Journal Articles

Dynamic Pricing of Limited Inventories when Customers Negotiate

2011, Operations Research

C. Kuo, H. Ahn, Goker Aydin


Although take-it-or-leave-it pricing is the main mode of operation for many retailers, a number of retailers discreetly allow price negotiation when some haggle-prone customers ask for a bargain. At these retailers, the posted price, which itself is subject to dynamic adjustments in response to the pace of sales during the selling season, serves two important roles: (i) it is the take-it-or-leave-it price to many customers who do not bargain, and (ii) it is the price from which haggle-prone customers negotiate down.

To effectively measure the benefit of dynamic pricing and negotiation in such a retail environment, one must take into account the interactions among inventory, dynamic pricing, and negotiation. The outcome of the negotiation (and the final price a customer pays) depends on the inventory level, the remaining selling season, the retailer's bargaining power, and the posted price.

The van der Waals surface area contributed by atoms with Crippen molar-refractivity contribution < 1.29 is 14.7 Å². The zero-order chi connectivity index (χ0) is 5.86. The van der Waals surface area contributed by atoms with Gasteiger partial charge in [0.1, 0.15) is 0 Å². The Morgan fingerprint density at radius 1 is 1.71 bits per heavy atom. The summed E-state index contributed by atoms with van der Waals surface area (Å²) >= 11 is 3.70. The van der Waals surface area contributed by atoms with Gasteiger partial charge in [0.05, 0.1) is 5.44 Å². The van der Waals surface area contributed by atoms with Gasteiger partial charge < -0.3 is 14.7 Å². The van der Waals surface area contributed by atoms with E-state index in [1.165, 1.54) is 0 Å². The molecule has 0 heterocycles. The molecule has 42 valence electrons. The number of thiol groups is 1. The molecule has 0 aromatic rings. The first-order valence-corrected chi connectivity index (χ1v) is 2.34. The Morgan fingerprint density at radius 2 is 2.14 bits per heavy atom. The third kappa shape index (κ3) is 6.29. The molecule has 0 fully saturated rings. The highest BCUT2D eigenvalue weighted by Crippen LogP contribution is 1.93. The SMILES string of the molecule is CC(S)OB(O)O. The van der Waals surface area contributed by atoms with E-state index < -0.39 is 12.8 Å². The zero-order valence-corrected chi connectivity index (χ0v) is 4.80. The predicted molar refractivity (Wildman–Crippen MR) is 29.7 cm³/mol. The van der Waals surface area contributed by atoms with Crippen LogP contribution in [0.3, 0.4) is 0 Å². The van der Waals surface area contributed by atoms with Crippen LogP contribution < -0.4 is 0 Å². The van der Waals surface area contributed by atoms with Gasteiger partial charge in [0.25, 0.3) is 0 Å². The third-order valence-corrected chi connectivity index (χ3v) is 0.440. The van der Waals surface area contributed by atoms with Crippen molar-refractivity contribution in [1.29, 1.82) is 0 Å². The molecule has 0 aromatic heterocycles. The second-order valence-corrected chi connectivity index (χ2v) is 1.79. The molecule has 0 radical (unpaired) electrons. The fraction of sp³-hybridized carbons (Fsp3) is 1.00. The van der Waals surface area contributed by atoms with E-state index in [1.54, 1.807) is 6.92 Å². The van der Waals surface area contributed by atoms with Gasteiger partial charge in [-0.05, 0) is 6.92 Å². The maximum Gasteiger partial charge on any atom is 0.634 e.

We model the retailer's dynamic pricing problem as a dynamic program, where the revenues from both negotiation and posted pricing are embedded in each period. We characterize the optimal posted price and the resulting negotiation outcome as a function of inventory and time. We also show that negotiation is an effective tool to achieve price discrimination, particularly when the inventory level is high and/or the remaining selling season is short, even when implementing negotiation is costly.


Kuo, C., H. Ahn, and G. Aydin (2011), "Dynamic Pricing of Limited Inventories when Customers Negotiate," Operations Research, Vol. 59, No. 4, July/August, pp. 882-897.

Kelley School of Business

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